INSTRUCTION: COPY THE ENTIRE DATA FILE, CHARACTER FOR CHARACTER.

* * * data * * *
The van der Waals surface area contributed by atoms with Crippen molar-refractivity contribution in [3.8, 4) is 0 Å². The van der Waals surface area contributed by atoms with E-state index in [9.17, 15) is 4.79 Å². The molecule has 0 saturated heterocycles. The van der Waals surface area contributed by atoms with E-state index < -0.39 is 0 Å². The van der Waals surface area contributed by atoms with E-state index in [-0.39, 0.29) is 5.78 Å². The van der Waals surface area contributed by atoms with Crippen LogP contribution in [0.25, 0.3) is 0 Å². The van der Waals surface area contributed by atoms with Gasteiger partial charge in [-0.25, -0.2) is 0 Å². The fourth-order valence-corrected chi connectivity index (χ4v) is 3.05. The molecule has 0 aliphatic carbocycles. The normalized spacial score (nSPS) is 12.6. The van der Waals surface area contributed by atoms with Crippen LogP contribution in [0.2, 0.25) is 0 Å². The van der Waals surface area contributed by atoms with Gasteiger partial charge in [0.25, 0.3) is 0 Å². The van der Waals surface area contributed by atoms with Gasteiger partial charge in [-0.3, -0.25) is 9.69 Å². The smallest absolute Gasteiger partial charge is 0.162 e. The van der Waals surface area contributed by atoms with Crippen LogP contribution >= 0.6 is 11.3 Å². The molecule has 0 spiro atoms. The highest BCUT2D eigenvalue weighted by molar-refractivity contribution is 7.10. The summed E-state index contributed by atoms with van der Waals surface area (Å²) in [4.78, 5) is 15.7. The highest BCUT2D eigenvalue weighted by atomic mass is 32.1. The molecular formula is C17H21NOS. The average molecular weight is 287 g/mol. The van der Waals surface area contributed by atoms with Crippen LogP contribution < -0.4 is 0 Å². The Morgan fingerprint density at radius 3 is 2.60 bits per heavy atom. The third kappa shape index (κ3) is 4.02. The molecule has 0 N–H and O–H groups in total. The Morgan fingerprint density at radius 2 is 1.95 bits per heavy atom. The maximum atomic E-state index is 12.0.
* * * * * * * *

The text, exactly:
The van der Waals surface area contributed by atoms with Crippen molar-refractivity contribution in [3.8, 4) is 0 Å². The van der Waals surface area contributed by atoms with E-state index in [9.17, 15) is 4.79 Å². The molecule has 0 saturated heterocycles. The van der Waals surface area contributed by atoms with E-state index < -0.39 is 0 Å². The van der Waals surface area contributed by atoms with E-state index in [-0.39, 0.29) is 5.78 Å². The van der Waals surface area contributed by atoms with Crippen LogP contribution in [0.25, 0.3) is 0 Å². The van der Waals surface area contributed by atoms with Gasteiger partial charge in [-0.25, -0.2) is 0 Å². The fourth-order valence-corrected chi connectivity index (χ4v) is 3.05. The molecule has 0 aliphatic carbocycles. The normalized spacial score (nSPS) is 12.6. The van der Waals surface area contributed by atoms with Crippen LogP contribution in [0.2, 0.25) is 0 Å². The van der Waals surface area contributed by atoms with Gasteiger partial charge in [0.25, 0.3) is 0 Å². The van der Waals surface area contributed by atoms with Gasteiger partial charge in [-0.3, -0.25) is 9.69 Å². The smallest absolute Gasteiger partial charge is 0.162 e. The van der Waals surface area contributed by atoms with Crippen LogP contribution >= 0.6 is 11.3 Å². The molecule has 0 spiro atoms. The highest BCUT2D eigenvalue weighted by molar-refractivity contribution is 7.10. The summed E-state index contributed by atoms with van der Waals surface area (Å²) in [4.78, 5) is 15.7. The highest BCUT2D eigenvalue weighted by atomic mass is 32.1. The molecular formula is C17H21NOS. The average molecular weight is 287 g/mol. The van der Waals surface area contributed by atoms with Crippen LogP contribution < -0.4 is 0 Å². The Morgan fingerprint density at radius 3 is 2.60 bits per heavy atom. The third kappa shape index (κ3) is 4.02. The molecule has 0 N–H and O–H groups in total. The Morgan fingerprint density at radius 2 is 1.95 bits per heavy atom. The maximum atomic E-state index is 12.0.